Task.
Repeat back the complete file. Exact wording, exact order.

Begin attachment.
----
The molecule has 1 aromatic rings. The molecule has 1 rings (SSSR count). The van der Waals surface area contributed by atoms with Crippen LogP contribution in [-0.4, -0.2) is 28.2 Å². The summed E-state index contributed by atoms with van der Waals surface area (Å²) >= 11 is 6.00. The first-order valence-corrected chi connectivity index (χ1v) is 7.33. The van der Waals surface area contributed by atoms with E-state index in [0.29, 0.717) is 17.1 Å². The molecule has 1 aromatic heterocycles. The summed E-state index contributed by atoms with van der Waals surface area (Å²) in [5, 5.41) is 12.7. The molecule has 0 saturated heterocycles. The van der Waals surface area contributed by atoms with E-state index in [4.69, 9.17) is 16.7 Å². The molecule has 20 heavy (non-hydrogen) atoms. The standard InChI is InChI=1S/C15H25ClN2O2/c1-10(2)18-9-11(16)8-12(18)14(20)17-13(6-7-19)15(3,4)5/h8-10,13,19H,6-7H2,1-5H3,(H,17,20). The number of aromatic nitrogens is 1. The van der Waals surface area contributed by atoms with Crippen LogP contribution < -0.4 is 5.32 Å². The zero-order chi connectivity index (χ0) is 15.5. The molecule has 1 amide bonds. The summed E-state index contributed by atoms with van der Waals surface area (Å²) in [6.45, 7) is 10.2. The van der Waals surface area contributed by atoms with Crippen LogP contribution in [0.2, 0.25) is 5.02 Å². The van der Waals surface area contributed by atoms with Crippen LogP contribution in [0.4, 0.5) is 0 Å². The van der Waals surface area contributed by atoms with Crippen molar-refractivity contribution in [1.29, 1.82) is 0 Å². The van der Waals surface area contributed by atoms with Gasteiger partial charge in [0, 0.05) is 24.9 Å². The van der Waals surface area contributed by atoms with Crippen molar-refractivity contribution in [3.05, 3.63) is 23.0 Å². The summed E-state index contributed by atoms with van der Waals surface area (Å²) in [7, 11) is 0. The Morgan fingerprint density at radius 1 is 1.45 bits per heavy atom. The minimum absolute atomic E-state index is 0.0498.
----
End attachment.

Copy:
The molecule has 1 aromatic rings. The molecule has 1 rings (SSSR count). The van der Waals surface area contributed by atoms with Crippen LogP contribution in [-0.4, -0.2) is 28.2 Å². The summed E-state index contributed by atoms with van der Waals surface area (Å²) >= 11 is 6.00. The first-order valence-corrected chi connectivity index (χ1v) is 7.33. The van der Waals surface area contributed by atoms with E-state index in [0.29, 0.717) is 17.1 Å². The molecule has 1 aromatic heterocycles. The summed E-state index contributed by atoms with van der Waals surface area (Å²) in [5, 5.41) is 12.7. The molecule has 0 saturated heterocycles. The van der Waals surface area contributed by atoms with E-state index in [4.69, 9.17) is 16.7 Å². The molecule has 20 heavy (non-hydrogen) atoms. The standard InChI is InChI=1S/C15H25ClN2O2/c1-10(2)18-9-11(16)8-12(18)14(20)17-13(6-7-19)15(3,4)5/h8-10,13,19H,6-7H2,1-5H3,(H,17,20). The number of aromatic nitrogens is 1. The van der Waals surface area contributed by atoms with Crippen LogP contribution < -0.4 is 5.32 Å². The zero-order chi connectivity index (χ0) is 15.5. The molecule has 1 amide bonds. The summed E-state index contributed by atoms with van der Waals surface area (Å²) in [6.45, 7) is 10.2. The van der Waals surface area contributed by atoms with Crippen LogP contribution in [0.2, 0.25) is 5.02 Å². The van der Waals surface area contributed by atoms with Crippen LogP contribution in [0.4, 0.5) is 0 Å². The van der Waals surface area contributed by atoms with Crippen molar-refractivity contribution in [1.29, 1.82) is 0 Å². The van der Waals surface area contributed by atoms with Gasteiger partial charge in [0, 0.05) is 24.9 Å². The van der Waals surface area contributed by atoms with Crippen molar-refractivity contribution in [3.05, 3.63) is 23.0 Å². The summed E-state index contributed by atoms with van der Waals surface area (Å²) in [7, 11) is 0. The Morgan fingerprint density at radius 1 is 1.45 bits per heavy atom. The minimum absolute atomic E-state index is 0.0498.